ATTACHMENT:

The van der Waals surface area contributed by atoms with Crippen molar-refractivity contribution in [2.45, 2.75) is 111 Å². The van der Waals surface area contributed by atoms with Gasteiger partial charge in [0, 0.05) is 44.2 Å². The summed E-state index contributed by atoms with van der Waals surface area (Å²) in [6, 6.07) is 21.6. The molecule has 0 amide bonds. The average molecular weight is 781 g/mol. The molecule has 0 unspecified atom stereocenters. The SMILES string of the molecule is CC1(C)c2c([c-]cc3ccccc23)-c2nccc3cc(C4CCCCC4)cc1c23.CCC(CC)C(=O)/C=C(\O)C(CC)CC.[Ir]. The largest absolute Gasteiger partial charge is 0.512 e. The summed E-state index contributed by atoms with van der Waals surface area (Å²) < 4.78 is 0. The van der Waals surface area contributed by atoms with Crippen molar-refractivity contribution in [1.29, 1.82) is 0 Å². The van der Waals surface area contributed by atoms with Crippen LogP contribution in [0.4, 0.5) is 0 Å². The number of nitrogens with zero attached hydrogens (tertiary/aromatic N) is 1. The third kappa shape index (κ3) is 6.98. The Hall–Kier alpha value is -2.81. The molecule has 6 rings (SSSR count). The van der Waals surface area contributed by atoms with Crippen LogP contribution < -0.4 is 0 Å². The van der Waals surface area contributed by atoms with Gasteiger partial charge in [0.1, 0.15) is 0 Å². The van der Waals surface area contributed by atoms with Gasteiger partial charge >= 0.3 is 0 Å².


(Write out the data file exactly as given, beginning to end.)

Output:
The van der Waals surface area contributed by atoms with Crippen molar-refractivity contribution in [2.45, 2.75) is 111 Å². The van der Waals surface area contributed by atoms with Gasteiger partial charge in [0, 0.05) is 44.2 Å². The summed E-state index contributed by atoms with van der Waals surface area (Å²) in [6, 6.07) is 21.6. The molecule has 0 amide bonds. The average molecular weight is 781 g/mol. The molecule has 0 unspecified atom stereocenters. The SMILES string of the molecule is CC1(C)c2c([c-]cc3ccccc23)-c2nccc3cc(C4CCCCC4)cc1c23.CCC(CC)C(=O)/C=C(\O)C(CC)CC.[Ir]. The largest absolute Gasteiger partial charge is 0.512 e. The summed E-state index contributed by atoms with van der Waals surface area (Å²) < 4.78 is 0. The van der Waals surface area contributed by atoms with Crippen molar-refractivity contribution in [1.29, 1.82) is 0 Å². The van der Waals surface area contributed by atoms with Crippen LogP contribution in [0.4, 0.5) is 0 Å². The number of nitrogens with zero attached hydrogens (tertiary/aromatic N) is 1. The third kappa shape index (κ3) is 6.98. The Hall–Kier alpha value is -2.81. The molecule has 6 rings (SSSR count). The van der Waals surface area contributed by atoms with Crippen LogP contribution < -0.4 is 0 Å². The van der Waals surface area contributed by atoms with Gasteiger partial charge in [0.1, 0.15) is 0 Å². The van der Waals surface area contributed by atoms with Gasteiger partial charge >= 0.3 is 0 Å².